Parallel to the 1893 World's Fair hosted in Chicago, Holmes began a prolific killing spree. Inhabiting a large building known as the Castle, Holmes seemed to be an outstanding citizen. His charm allowed him to con insurance companies and other businesses. With bigamous marriages and several mistress, he also easily charmed women in a much more conservative time. Behind closed doors is when Holmes became a monster. Often through slow means such as poisoning and suffocation, Holmes disposed of his victims even after he left his house of horrors known as The Castle.

The major complaint I have with the book is that it tends to run a little long-winded at times. Section 3 is the documentation of Holmes fleeing Chicago and criss-crossing the country on various schemes. This is recounted in its entirety in Section 4 as investigators track the steps of Holmes.

This flaw is compensated by the details of Holmes' trial which created some humerous scenarios. The epilogue which discusses the "Holmes Curse" is also quite interesting.

While the two are not directly comparable, I enjoyed "The Devil in the White City" more than "Depraved". However the details of Holmes' life make this a solid read for those interested. Just skip the 4th section.
20 of 22 people found the following review helpful
Natural Villainy 30 July 2005
By Loretta Dillon - Published on
Format: Mass Market Paperback
One of the finest of many books by serial killer expert and prolific author, Harold Schechter, is Depraved: an engaging and historically relevant treatment of Herman Mudgett, alias Dr. H. H. Holmes, whose unprecedented reign of fraud and murder in Chicago and Philadelphia in the late nineteenth century rivals anything in the annals of crime before or since. After learning some of Holmes's techniques to lure women into his life and ultimately into one of the lurid chambers in his "castle," it is apparent that many contemporary serial killers studied his methods.

Depraved is more than merely the chronology of a smooth, sociopathic con man and his hapless victims; the reader is transported back in time to a sepia-tinted tour of American history during the Columbian Exposition (also known as the Chicago World's Fair of 1893), when the industrial age was beginning to transform lives and landscapes across the country. Students of history, crime, and the psychology of evil will uncover fascinating details in this thoroughly researched story. The "Gilded Age" was the perfect backdrop for Holmes's boundless avarice, murderous excess, and seemingly limitless supply of marks. Schechter even shapes his prose to reflect the vernacular and colloquialisms of the era, interwoven with news reports and official transcripts of Holmes's trial, touted at the time as "The Trial of the Century."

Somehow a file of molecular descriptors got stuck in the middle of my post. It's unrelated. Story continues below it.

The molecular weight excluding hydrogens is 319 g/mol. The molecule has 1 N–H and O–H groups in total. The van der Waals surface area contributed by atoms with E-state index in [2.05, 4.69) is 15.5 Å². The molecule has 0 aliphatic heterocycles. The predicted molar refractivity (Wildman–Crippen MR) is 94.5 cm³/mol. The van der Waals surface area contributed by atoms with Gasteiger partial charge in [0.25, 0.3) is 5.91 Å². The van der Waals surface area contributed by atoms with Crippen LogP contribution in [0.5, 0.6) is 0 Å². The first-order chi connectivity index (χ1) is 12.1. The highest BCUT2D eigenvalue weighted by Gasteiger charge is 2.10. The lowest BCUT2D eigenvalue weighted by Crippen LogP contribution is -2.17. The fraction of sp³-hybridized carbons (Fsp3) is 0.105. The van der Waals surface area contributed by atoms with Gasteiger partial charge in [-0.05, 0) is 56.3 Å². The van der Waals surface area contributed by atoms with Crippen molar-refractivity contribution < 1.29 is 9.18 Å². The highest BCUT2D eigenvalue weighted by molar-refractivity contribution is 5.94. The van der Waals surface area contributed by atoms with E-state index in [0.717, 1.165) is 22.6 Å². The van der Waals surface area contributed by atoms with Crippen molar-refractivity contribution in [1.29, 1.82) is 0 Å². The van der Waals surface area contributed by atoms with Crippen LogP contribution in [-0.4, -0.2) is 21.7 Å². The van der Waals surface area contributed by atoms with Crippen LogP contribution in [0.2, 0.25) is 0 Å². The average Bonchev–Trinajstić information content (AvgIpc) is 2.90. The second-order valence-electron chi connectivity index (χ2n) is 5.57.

Holmes defies many of the stereotypical biographies of a serial killer. He had a relatively normal upbringing, an excellent education, and possessed a canny business sense that would have made him a legitimate fortune had his lust for money not been trumped by his lust for murder. It's possible that had Holmes not attempted his last insurance fraud, he may have gotten away with most of the crimes for which he has been immortalized in legend and lore. He may have grown old and forgotten and his castle demolished like many other lost landmarks in Chicago, its horrible secrets bulldozed to rubble. However, that would never have satisfied Holmes, for his depravity was only exceeded by his ego.